7 Human Rights That Every Child in UAE Should Have
Founded on 2 December 1971, the United Arab Emirates (UAE) is now composed of seven federated emirates. Having set the nation on a path of modernization, its first president used oil profits to construct vital pieces of infrastructure including hospitals, schools, and housing. Despite being one of the wealthiest countries on the globe, kids’ and non-nationals rights remain an issue of concern. Abuse and access to education, especially for females, still remain vulnerable topics. In accordance with the Realization of Children’s Rights Index, UAE has been assigned an “orange level,” highlighting that there is definitely a cause for alarm.
Children in the UAE faced some major problems and challenges regarding human rights
· Non-citizen discrimination
· Citizenship and statelessness
· Education is a right
· Forced labor and child trafficking
· Juvenile justice and child abuse
· Marriage of a child
· Problems related to the environment
· Safety on the road
These were some major problems!
Sheikh Mohammed bin Rashid Al Maktoum, Vice President, Prime Minister, and Ruler of Dubai issued Cabinet Resolution No. 52 of 2018 for the Executive Rules of Federal Law No. 3/the Year 2016. The law on children’s rights, known as “Vadima”, relates to children.
A number of basic provisions in the “Vadima”, child protection law guarantee the rights of the Emirati child in all aspects, making it one of the most well-known and important laws in the UAE. In order to achieve the UAE’s goal of protecting all children on its soil, a set of strategies, legislation and appropriate methods must be implemented. Federal Law No. 3 of 2016 is the United Arab Emirates’ child protection law.
Now let’s take a look at Child Protection Law In The UAE – All You Need to Know
1. The right to fundamental freedoms
A child’s right to life and security is guaranteed by the State under Article 7 of the Child Protection Law, as is the child’s growth, development, and care. Article 8 guarantees that the child will not have a name that is humiliating to his/her dignity or that is contrary to religious beliefs and customs.
In accordance with public order and morals and the laws of the country, the child also has the right to express his or her opinion freely according to his or her age and maturity. As provided by Article 12 of the Child Protection Law, the child should express his or her opinions within the limits of the law.
Article 14 of the Child Protection Law prohibits children from being employed before the age of fifteen, and Article 13 guarantees protection from child pornography in all forms.
It is also prohibited to harm a child’s honor or reputation under Article 13 of the Child Protection Law.
2. Rights of the family
According to Article 15, the custodian is responsible for raising, caring for, guiding, and developing the child in the best way possible within a coherent and cooperative family.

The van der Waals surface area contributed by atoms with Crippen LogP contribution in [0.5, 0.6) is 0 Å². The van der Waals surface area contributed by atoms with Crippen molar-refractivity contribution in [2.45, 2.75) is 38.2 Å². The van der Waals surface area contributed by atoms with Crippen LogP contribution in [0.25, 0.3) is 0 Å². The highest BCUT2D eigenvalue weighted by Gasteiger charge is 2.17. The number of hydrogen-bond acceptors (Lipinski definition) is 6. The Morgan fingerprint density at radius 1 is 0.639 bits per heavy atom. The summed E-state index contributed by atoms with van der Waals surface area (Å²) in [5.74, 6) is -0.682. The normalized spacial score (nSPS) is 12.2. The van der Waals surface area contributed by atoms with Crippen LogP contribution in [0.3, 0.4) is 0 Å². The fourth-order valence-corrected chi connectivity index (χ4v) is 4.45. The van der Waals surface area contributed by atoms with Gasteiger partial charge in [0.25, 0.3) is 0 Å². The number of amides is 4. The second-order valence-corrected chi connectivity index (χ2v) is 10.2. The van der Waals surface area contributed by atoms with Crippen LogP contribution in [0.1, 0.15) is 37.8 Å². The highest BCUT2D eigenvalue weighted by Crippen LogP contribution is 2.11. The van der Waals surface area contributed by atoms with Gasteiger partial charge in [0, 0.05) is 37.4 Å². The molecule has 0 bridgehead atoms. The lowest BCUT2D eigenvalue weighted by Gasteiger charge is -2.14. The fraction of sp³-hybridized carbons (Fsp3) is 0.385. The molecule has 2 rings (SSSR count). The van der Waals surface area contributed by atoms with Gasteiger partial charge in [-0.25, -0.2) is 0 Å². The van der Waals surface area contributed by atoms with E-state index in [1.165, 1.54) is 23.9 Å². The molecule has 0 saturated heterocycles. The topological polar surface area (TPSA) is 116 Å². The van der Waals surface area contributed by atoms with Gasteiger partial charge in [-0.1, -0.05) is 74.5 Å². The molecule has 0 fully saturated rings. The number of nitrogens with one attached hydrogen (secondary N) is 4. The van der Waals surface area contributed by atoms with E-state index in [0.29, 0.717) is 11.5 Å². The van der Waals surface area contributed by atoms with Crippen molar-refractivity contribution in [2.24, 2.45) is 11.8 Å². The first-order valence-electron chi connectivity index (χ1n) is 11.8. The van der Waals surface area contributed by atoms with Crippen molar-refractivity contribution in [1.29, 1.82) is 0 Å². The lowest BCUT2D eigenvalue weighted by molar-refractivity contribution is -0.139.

3. The right to health
In accordance with Article 18, the child is entitled to health services.
It is illegal to sell tobacco or tobacco products to children, smoke in public or private transportation, or indoors with children present, sell alcohol to children, or import or trade in materials that do not conform to approved specifications for nutrition, food supplies, health supplements, etc.
4. The right to social justice
Under Article 22, the State should provide a standard of living that is sufficient for a child’s physical, mental, psychological, and social development.
Those children who do not have a natural family (either temporarily or permanently) may receive care either from a foster family or from a private or public social welfare institution. Neither the Personal Status Law nor the Law on Unknown Parentage laws prejudice the rights of the child under Article 24.
5. The right to cultural expression
Under Article 25, a child is entitled to participate in recreational, cultural, artistic, and scientific programs to acquire knowledge, innovation, and creativity.
In Article 26, games that address a child’s sexual instinct or encourage behavior contrary to public order or morals are prohibited.
6. The right to an education
In accordance with Article 31 of the Child Protection Law, every child has the right to education, and the State is responsible for ensuring equal opportunities for all children.
7. The right to protection
Among other things, it is forbidden for the custodian to abandon or reject a child, leave the child at a care institution without reason, or endanger the child’s mental, psychological, physical, or moral integrity. Article 34 prohibits the custodian from exposing the child to rejection, homelessness, or neglect. Article 35 prohibits the custodian from rejecting, causing the child to become homeless or neglected.
It is considered as threatening to the child or to his physical, mental, psychological or moral integrity to abuse the child habitually, to expose him to exploitation or sexual abuse, or to kidnap, sell or traffic, and thus to require his protection under Article 33.
Wadima’s Law protects the rights of children and ensures their safety, security, health, and education.
Through these laws, the UAE aims to protect human rights and children’s dignity.
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